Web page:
Canada joins the suicide club: Euthanasia deaths increase by 30 percent
June 29, 2018 (Euthanasia Prevention Coalition) – The experience with every jurisdiction that permits euthanasia or assisted suicide is that once it is legalized it expands in the number and situations whereby death by lethal drugs is considered a response to difficult human conditions.
In Canada, The Third Interim Report on Medical Assistance in Dying (euthanasia and assisted suicide) was recently released by health Canada indicating that the number of deaths by lethal drugs has increased by 30% in the second half of 2017 (July 1 - Dec 31, 2017).
The data indicates that there were 1525 reported assisted deaths in the last 6 months of 2017. There were 1179 reported assisted deaths in The Second Interim report for the first 6 months of 2017. There were 3714 reported assisted deaths since parliament legalized euthanasia and assisted suicide, up to December 31, 2017.
The actual data provided in the Canadian report lacks any insight into why doctors decided to kill these patients.
- 37% of forms/reports from doctors, and an unnamed percentage of reports from institutions, needed more information. Some doctors openly refused to provide the additional information requested by the Commission.
- A 5% or 7% error rate (with 3% undetermined) would not be acceptable where lives depended on the effective application of safeguards (e.g. the airline industry).
- The three cases in which the safeguards were clearly violated (two where the person did not have a "serious and incurable illness" and one where the person was not at the "end of life") were not addressed as the crimes that they are.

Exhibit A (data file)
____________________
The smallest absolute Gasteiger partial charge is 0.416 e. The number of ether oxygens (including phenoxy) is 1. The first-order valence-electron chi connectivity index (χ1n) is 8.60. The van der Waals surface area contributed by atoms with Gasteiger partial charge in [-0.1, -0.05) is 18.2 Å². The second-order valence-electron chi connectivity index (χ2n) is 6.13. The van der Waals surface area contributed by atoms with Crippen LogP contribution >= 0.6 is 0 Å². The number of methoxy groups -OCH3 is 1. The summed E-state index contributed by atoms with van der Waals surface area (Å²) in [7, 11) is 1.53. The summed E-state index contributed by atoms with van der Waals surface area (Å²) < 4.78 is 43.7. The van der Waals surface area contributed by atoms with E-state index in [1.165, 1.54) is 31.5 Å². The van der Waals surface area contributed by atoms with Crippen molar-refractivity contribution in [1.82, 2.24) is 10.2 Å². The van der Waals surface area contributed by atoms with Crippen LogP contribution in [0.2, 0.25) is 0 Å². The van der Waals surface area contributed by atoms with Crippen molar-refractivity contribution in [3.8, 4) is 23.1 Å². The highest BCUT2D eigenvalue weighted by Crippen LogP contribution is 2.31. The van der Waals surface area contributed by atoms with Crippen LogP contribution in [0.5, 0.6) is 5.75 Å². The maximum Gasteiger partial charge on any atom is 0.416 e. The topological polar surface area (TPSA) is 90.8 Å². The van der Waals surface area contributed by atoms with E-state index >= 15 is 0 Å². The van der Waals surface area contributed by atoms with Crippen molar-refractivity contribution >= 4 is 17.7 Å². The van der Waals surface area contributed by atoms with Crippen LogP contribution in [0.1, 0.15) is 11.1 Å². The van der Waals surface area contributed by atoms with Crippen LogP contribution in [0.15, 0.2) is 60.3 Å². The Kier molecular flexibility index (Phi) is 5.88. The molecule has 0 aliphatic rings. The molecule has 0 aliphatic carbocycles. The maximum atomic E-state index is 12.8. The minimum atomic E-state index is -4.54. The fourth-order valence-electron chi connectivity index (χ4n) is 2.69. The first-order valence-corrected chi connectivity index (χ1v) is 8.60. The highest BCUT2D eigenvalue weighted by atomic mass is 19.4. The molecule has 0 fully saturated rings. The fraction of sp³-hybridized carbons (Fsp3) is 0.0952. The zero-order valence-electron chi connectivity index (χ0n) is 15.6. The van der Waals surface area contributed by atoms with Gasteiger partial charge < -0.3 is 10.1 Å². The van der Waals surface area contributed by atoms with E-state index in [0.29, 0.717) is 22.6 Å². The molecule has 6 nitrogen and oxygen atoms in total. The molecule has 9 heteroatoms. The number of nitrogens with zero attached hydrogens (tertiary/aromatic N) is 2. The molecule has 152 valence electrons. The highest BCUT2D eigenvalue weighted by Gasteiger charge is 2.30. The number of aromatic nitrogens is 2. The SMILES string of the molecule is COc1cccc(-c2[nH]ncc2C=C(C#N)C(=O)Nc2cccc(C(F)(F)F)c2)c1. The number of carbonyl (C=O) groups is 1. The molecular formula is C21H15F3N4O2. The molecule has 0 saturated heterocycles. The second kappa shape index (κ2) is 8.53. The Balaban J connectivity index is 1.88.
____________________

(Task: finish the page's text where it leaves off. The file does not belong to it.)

The promotion and expansion of euthanasia in Canada has been very concerning.
Recently Roger Foley, of London Ontario, launched a court case based on the fact that he has been told that he qualifies for an assisted death, but he does not qualify for assisted living.
Since the euthanasia lobby thinks that there is not enough killing. The euthanasia lobby recently announced that they are planning to establish a euthanasia clinic in Toronto.
Doctor and hospices are being pressured to participate in euthanasia. Doctors in Ontario are being told that they must refer for MAiD and a BC Health Authority has told hospices that they must participate in MAiD.
A study was published in the New England Journal of Medicine finding that requests for euthanasia are often based on existential distress and not physical pain.
To make matters worse, in June 2017 an Ontario judge extended euthanasia to people who are not terminal ill. The judge redefined the phrase "natural death must be reasonably foreseeable" to permit doctors to kill people who are not terminally ill.
There may be unreported assisted deaths.
The Canadian government established a similar self-reporting system, as exists in the Netherlands and Belgium. This means that the doctor who carries out the death is the same doctor who reports the death (no independent oversight of the law) therefore if under-reporting or abuse of the law occurs, no one will know. Based on the first Québec government's first euthanasia report 14% of the assisted deaths did not comply with the law.
The number of Canadian euthanasia deaths is high when compared to Belgium where there were 235 reported assisted deaths in the first year (2003) of legal euthanasia and 349 in the second year and 393 in its third year after legalization. In 2015, there were 2021 reported Belgian assisted deaths. Belgium has approximately 1/3 of Canada's population.
Data from a study published in the New England Journal of Medicine (March 2015) indicated that more than 40% of the assisted deaths in Belgium were not reported in 2013.
Data from a study published in the New England Journal of Medicine indicates that 23% of the assisted deaths in the Netherlands were not reported in 2015.
Published with permission from the Euthanasia Prevention Coalition.